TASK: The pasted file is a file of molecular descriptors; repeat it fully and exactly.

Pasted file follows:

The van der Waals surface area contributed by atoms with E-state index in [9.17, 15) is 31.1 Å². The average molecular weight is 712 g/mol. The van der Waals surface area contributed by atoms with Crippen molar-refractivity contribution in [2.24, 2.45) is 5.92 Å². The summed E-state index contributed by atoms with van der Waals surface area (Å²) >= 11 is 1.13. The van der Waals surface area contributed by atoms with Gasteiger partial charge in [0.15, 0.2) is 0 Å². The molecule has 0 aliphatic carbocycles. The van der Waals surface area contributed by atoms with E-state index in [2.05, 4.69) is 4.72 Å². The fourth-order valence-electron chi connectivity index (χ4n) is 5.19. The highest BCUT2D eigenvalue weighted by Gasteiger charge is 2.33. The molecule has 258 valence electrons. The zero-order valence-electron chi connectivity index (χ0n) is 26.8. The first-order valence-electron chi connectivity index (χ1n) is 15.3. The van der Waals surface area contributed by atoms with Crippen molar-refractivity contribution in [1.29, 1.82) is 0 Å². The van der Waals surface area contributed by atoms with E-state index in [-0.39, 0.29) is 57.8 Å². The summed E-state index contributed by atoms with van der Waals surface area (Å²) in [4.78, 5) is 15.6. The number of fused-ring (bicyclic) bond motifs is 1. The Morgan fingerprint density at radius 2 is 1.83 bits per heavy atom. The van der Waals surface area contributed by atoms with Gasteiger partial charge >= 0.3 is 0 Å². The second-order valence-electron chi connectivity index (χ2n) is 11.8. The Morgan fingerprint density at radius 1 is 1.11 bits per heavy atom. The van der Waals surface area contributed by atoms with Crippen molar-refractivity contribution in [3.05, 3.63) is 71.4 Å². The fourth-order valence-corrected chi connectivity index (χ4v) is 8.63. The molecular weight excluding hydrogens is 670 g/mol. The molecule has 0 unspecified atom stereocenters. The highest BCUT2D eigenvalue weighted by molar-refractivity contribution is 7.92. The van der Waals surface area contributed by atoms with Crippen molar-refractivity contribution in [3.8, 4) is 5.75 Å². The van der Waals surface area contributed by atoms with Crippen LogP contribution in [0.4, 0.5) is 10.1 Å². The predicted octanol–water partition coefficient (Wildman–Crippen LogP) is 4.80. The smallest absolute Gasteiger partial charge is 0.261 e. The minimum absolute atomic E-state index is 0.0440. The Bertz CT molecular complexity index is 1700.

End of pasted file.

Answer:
The van der Waals surface area contributed by atoms with E-state index in [9.17, 15) is 31.1 Å². The average molecular weight is 712 g/mol. The van der Waals surface area contributed by atoms with Crippen molar-refractivity contribution in [2.24, 2.45) is 5.92 Å². The summed E-state index contributed by atoms with van der Waals surface area (Å²) >= 11 is 1.13. The van der Waals surface area contributed by atoms with Gasteiger partial charge in [0.15, 0.2) is 0 Å². The molecule has 0 aliphatic carbocycles. The van der Waals surface area contributed by atoms with E-state index in [2.05, 4.69) is 4.72 Å². The fourth-order valence-electron chi connectivity index (χ4n) is 5.19. The highest BCUT2D eigenvalue weighted by Gasteiger charge is 2.33. The molecule has 258 valence electrons. The zero-order valence-electron chi connectivity index (χ0n) is 26.8. The first-order valence-electron chi connectivity index (χ1n) is 15.3. The van der Waals surface area contributed by atoms with Crippen molar-refractivity contribution in [1.29, 1.82) is 0 Å². The van der Waals surface area contributed by atoms with E-state index in [-0.39, 0.29) is 57.8 Å². The summed E-state index contributed by atoms with van der Waals surface area (Å²) in [4.78, 5) is 15.6. The number of fused-ring (bicyclic) bond motifs is 1. The Morgan fingerprint density at radius 2 is 1.83 bits per heavy atom. The van der Waals surface area contributed by atoms with Gasteiger partial charge >= 0.3 is 0 Å². The second-order valence-electron chi connectivity index (χ2n) is 11.8. The Morgan fingerprint density at radius 1 is 1.11 bits per heavy atom. The van der Waals surface area contributed by atoms with Crippen molar-refractivity contribution in [3.05, 3.63) is 71.4 Å². The fourth-order valence-corrected chi connectivity index (χ4v) is 8.63. The molecular weight excluding hydrogens is 670 g/mol. The molecule has 0 unspecified atom stereocenters. The highest BCUT2D eigenvalue weighted by molar-refractivity contribution is 7.92. The van der Waals surface area contributed by atoms with Crippen molar-refractivity contribution in [3.8, 4) is 5.75 Å². The van der Waals surface area contributed by atoms with Crippen LogP contribution in [0.4, 0.5) is 10.1 Å². The predicted octanol–water partition coefficient (Wildman–Crippen LogP) is 4.80. The smallest absolute Gasteiger partial charge is 0.261 e. The minimum absolute atomic E-state index is 0.0440. The Bertz CT molecular complexity index is 1700.